History’s Greatest Artists: The Life and Legacy of Jackson Pollock

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9781516890224: History’s Greatest Artists: The Life and Legacy of Jackson Pollock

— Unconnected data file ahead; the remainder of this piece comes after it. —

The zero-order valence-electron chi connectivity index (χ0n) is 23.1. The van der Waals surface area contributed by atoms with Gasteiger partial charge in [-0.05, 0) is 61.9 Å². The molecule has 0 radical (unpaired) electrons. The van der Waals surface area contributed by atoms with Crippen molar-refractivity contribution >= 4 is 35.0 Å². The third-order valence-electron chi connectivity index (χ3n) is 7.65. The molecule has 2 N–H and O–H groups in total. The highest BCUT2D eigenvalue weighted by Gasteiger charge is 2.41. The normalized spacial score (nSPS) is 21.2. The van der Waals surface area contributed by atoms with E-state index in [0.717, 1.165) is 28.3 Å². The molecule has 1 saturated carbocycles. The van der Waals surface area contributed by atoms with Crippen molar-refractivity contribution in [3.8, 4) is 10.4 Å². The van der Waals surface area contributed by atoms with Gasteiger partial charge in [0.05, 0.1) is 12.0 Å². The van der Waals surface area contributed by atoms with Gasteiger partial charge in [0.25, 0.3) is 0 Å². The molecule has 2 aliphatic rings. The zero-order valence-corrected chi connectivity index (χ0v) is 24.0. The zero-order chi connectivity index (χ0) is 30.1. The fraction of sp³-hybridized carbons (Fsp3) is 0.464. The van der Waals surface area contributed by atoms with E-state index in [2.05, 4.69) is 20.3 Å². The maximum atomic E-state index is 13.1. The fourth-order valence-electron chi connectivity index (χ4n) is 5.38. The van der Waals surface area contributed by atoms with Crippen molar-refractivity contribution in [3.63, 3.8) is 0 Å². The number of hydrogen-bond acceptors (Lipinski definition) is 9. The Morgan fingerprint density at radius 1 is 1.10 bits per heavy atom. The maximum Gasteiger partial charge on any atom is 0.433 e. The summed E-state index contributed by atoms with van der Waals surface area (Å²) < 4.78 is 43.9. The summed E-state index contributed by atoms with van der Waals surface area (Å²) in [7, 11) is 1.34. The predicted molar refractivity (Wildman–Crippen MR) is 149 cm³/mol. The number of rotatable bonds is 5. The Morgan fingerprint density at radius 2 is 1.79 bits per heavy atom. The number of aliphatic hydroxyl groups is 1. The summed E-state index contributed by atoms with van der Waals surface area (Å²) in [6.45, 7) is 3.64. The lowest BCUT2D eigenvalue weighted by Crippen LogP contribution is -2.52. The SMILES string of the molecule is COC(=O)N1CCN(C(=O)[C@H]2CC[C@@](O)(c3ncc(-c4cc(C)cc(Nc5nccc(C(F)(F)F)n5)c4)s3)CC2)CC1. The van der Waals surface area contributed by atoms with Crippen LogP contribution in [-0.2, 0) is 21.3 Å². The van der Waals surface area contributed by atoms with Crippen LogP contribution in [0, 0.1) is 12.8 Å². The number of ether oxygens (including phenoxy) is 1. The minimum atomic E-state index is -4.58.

*Includes pictures *Includes Pollock's own quotes about his life and art *Includes online resources and a bibliography for further reading *Includes a table of contents “When I am in my painting, I'm not aware of what I'm doing. It is only after a sort of 'get acquainted' period that I see what I have been about." - Jackson Pollock In August of 1949, Life magazine famously began a lengthy article on Jackson Pollock with the headline “Is he the greatest living painter in the United States?” By that time, Pollock was already well-established in the American art world, the beneficiary of laudatory critical assessments, commercial success, and the support of the influential Peggy Guggenheim (who had helped launch his career with a major show six years earlier). However, to the relatively uninitiated readership of a middlebrow publication like Life, the article sent shockwaves, as many wondered how Jackson Pollock, whose paintings seemed abstract and sloppy to the point of resonating like the work of a young child, could possibly command any major standing within the horizon of avant-garde and modernist art. These same people no doubt wondered how his artwork could reasonably lay claim to being masterpieces with no apparent subject matter. On a psychological level, it’s even possible if readers wondered how a man who looked as macho and indeed, boorish, as Jackson Pollock could really be the greatest painter America had to offer. More than 50 years later, these questions may seem a bit quaint, but they continue to reverberate for anyone accustomed to the standard that fine art be anchored in representation rather than abstraction. Hans Namuth, who was photographing Pollock working on One: No. 31, 1950, wrote of his surprise when Pollock recommenced work on a painting Namuth thought was done: “[D]ripping wet canvas covered the entire floor...There was complete silence...Pollock looked at the painting. Then, unexpectedly, he picked up can and paint brush and started to move around the canvas. It was as if he suddenly realized the painting was not finished. His movements, slow at first, gradually became faster and more dance like as he flung black, white, and rust colored paint onto the canvas. He completely forgot that Lee and I were there; he did not seem to hear the click of the camera shutter...My photography session lasted as long as he kept painting, perhaps half an hour. In all that time, Pollock did not stop. How could one keep up this level of activity? Finally, he said ‘This is it.’" Naturally, Jackson Pollock’s work needs to be analyzed within its social and historical context, a context that involves debates over the merits of abstract art and also critical paradigms over which kinds of art qualify as modernist. At the same time, the art was influenced by Pollock’s upbringing and family situation, which were particularly significant in not only shaping his desire to become an artist but also the hypermasculine persona he cultivated. Pollock was in many respects a mysterious figure, both personally and professionally, and focusing on his private life is also essential since it could not be extricated from his professional life; his artistic career and personal life spiraled in tandem until ultimately resulting in his premature death in 1956 at the age of 44. Of course, Jackson Pollock’s name has continued to surface in the art world over the past 60 years, both for the eye-catching prices his work fetches and the many forgeries that have been executed. History’s Greatest Artists: The Life and Legacy of Jackson Pollock looks at the personal background that led to him becoming an artist and the cultural climate in which he rose to fame. Pollock’s formal technique and artistic legacy are also analyzed, including his working methods and education. Along with pictures of important people, places, and events, you will learn about Pollock like never before, in no time at all.